Academic accolades for inner-city Super Quiz kids
| Los Angeles
WHILE athletes were accepting the last of their gold medals last month in Calgary, Alberta, another kind of competition was taking place in Los Angeles - athletics of the mind: the fifth annual Academic Pentathlon of the Los Angeles Unified School District. The winners of the Super Quiz were nine youngsters from an inner-city school in Watts whose efforts were no less Olympian than those of any athletes in the Winter Games. And as the Olympic theme played at Fairfax High on Feb. 27, these kids could not have been happier if they had broken a world's record.
The victory for the students of Markham Intermediate School was especially significant because it was the second year in a row that they defeated 79 other junior high schools in the district, proving to themselves and others that they aren't a one-time fluke from the ghetto.
``Every junior high in L.A. now knows Markham,'' says Alfee Enciso, a Pentathlon coach and English teacher. ``We're the Super Quiz kids.''
To the surprise of almost everyone competing last year, Markham students won the Super Quiz category, a most prestigious honor in the Pentathlon, since it is the only event whose winners are announced on the spot. The subject for this year's Super Quiz was the Constitution. The four other subjects covered (English, math, social studies, and science) in the four-hour-long written exam are scored and tabulated in April.
Troubled by recent gang violence and drugs, Watts, one of the poorest sections of Los Angeles, is better known for its racial riots of the '60s than for any budding geniuses it may have produced.
Set among four housing projects, which have spawned numerous gangs, Markham is in the heart of Watts. The school grounds, however, are well kept and clean, the graffiti on the walls neatly d routinely painted over.
``Markham is an oasis amid all the craziness,'' says Paulette Bowman, a ninth-grader who returned to help coach the pentathletes. She was a member of the winning team last year.
Three weeks earlier, the small group of students, teachers, and coaches were in the final, intense preparations for the academic showdown at the end of the month.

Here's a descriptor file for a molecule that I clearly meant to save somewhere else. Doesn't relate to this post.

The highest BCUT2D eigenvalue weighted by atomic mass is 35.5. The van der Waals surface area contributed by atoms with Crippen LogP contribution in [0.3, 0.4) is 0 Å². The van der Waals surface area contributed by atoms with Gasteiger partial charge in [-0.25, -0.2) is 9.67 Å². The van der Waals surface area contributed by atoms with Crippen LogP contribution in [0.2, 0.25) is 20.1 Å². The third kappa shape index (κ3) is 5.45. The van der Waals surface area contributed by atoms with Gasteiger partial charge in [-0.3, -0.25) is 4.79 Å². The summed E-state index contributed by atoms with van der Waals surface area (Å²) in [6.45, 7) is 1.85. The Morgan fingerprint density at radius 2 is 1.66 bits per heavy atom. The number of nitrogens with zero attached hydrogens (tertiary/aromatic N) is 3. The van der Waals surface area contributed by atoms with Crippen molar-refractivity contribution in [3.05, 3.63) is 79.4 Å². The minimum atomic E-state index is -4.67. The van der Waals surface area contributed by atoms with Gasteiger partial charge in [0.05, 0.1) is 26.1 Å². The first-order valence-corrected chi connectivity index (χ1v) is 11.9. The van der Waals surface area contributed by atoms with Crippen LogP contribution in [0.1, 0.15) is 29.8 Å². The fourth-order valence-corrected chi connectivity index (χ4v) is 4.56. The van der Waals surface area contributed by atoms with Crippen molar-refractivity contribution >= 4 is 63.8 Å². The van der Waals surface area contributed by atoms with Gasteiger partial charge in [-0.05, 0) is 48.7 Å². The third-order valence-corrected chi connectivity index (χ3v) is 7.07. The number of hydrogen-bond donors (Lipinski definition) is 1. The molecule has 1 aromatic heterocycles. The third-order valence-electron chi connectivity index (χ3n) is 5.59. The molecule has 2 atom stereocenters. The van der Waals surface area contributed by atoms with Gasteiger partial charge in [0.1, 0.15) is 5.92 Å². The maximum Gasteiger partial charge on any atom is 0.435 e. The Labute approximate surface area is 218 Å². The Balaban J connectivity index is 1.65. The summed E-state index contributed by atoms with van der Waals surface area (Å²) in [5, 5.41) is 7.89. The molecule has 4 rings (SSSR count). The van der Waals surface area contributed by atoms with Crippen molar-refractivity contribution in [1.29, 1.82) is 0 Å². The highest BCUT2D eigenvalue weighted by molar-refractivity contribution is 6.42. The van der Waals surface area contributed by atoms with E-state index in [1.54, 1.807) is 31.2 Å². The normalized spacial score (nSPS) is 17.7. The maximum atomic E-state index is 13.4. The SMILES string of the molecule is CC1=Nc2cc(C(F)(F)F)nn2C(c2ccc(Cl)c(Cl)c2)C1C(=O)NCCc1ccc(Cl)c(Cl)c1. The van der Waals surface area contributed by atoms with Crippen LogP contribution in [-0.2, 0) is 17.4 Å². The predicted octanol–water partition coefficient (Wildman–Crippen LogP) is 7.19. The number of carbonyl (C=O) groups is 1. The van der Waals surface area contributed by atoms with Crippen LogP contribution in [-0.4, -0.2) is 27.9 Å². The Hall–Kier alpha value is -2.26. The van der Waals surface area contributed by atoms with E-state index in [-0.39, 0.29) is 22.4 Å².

``The pentathletes' accomplishments are marred by these gangs,'' said Mr. Enciso. ``Fear is a fact of life here. Negative behavior is almost exalted.''
None of this is lost on the students participating in the Pentathlon.
``The Pentathlon is more fun than staying around with friends, because some of my friends like to be in gangs, and I don't like that,'' commented Gregory Johnson, 13. ``But it's hard to study a lot, especially when you don't have any study habits.''
And the studying has been intense. The six competitors and three alternates spent almost every day of their Christmas vacation studying at school and at home.
``It was hard to tell my friends that I was studying during Christmas break,'' said Jacob Diaz, 12.
``My friends think I'm a nerd. They think studying so hard is dumb,'' said Pedro Arevalo, 13, ``but I don't. I want to win so we can keep the trophy here.''
School pride at Markham runs deep. Every one of the pentathletes said that he or she wanted to win for the school, to keep up their newly found self-respect.
``We want to win to make our school proud of us,'' said Vu Phan, a seventh-grader whose family moved here from Vietnam 2 years ago, ``because the other people [schools] thought that we were nothing and we want them to know we can beat them if we try.''
``It's not just the award and all that, but to help out the school,'' said Nam Che, an eighth-grader and one of the two returning pentathletes from last year. ``A lot of people think you can't get a good education from a school like this.''
The fact is, one could probably get a better education here than at most junior high schools in the country. Markham is one of 86 magnet school centers in the Los Angeles district (elementary, middle, and high schools). These magnet programs have been springing up all over the United States, either as part of a mandatory or voluntary integration effort, and have for a number of reasons produced academically superior results.
In Los Angeles, they were originally meant to draw Anglo youngsters to predominantly minority schools. Most of the magnet students are bused in. Only three of the pentathletes at Markham are local students - the six others are bused in from areas up to 1 hours away.
The Los Angeles magnet programs offer a unique teaching approach or specialize in a particular subject.
Magnet school officials say the reason for superior performance is that teachers, as well as students, must apply to magnet schools. In the enriched, integrated atmosphere, there is a commitment on both sides to succeed.
The commitment is especially fierce at Markham. Their victories at the Pentathlon have been made sweeter, said Miss Bowman, ``because we not only won, but beat the other magnet schools.'' She added, ``After being here three years I could see the attitudes of the kids. They didn't have much confidence, but when we won [the Pentathlon], even the tough guys were a little bit proud.''
When the time came to try out for this year's event, more than 100 students took the tests, compared with only a handful the previous year.
``We tried to make it an `in' thing to do, not just scholastic,'' said John Hernandez, a science teacher and coach.
Indeed, these elite academic athletes from Watts are beating the odds society has set against them. They are proving Enciso's assertion that ``kids are kids everywhere. This year's win wasn't a victory for Markham, it was a victory for the L.A. educational system. It proves that education can take place everywhere.''